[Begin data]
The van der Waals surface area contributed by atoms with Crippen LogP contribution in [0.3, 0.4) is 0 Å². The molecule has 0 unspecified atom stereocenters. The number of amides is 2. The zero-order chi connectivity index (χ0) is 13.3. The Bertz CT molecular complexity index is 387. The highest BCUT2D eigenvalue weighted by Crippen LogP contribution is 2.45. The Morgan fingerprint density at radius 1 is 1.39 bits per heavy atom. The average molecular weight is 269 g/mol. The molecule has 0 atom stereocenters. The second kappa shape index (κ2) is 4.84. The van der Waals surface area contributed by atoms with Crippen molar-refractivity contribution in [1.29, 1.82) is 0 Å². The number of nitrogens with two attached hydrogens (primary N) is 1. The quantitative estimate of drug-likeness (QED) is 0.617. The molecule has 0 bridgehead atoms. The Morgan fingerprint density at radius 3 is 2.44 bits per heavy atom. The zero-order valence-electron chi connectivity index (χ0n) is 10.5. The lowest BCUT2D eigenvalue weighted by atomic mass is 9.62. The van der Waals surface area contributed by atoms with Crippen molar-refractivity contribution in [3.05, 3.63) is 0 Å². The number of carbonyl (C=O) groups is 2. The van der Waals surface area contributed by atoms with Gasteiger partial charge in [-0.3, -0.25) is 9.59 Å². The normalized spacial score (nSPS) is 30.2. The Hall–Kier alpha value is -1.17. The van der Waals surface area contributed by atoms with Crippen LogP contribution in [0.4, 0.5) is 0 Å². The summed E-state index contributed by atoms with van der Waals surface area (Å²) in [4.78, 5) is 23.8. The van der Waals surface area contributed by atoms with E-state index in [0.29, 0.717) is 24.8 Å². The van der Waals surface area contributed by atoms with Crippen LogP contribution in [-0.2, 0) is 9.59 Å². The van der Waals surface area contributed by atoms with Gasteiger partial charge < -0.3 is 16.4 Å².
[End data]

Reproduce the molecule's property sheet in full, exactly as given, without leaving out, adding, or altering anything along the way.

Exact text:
The van der Waals surface area contributed by atoms with Crippen LogP contribution in [0.3, 0.4) is 0 Å². The molecule has 0 unspecified atom stereocenters. The number of amides is 2. The zero-order chi connectivity index (χ0) is 13.3. The Bertz CT molecular complexity index is 387. The highest BCUT2D eigenvalue weighted by Crippen LogP contribution is 2.45. The Morgan fingerprint density at radius 1 is 1.39 bits per heavy atom. The average molecular weight is 269 g/mol. The molecule has 0 atom stereocenters. The second kappa shape index (κ2) is 4.84. The van der Waals surface area contributed by atoms with Crippen molar-refractivity contribution in [1.29, 1.82) is 0 Å². The number of nitrogens with two attached hydrogens (primary N) is 1. The quantitative estimate of drug-likeness (QED) is 0.617. The molecule has 0 bridgehead atoms. The Morgan fingerprint density at radius 3 is 2.44 bits per heavy atom. The zero-order valence-electron chi connectivity index (χ0n) is 10.5. The lowest BCUT2D eigenvalue weighted by atomic mass is 9.62. The van der Waals surface area contributed by atoms with Crippen molar-refractivity contribution in [3.05, 3.63) is 0 Å². The number of carbonyl (C=O) groups is 2. The van der Waals surface area contributed by atoms with Gasteiger partial charge in [-0.3, -0.25) is 9.59 Å². The normalized spacial score (nSPS) is 30.2. The Hall–Kier alpha value is -1.17. The van der Waals surface area contributed by atoms with Crippen LogP contribution in [0.4, 0.5) is 0 Å². The summed E-state index contributed by atoms with van der Waals surface area (Å²) in [4.78, 5) is 23.8. The van der Waals surface area contributed by atoms with E-state index in [0.29, 0.717) is 24.8 Å². The van der Waals surface area contributed by atoms with Crippen LogP contribution in [-0.2, 0) is 9.59 Å². The van der Waals surface area contributed by atoms with Gasteiger partial charge < -0.3 is 16.4 Å².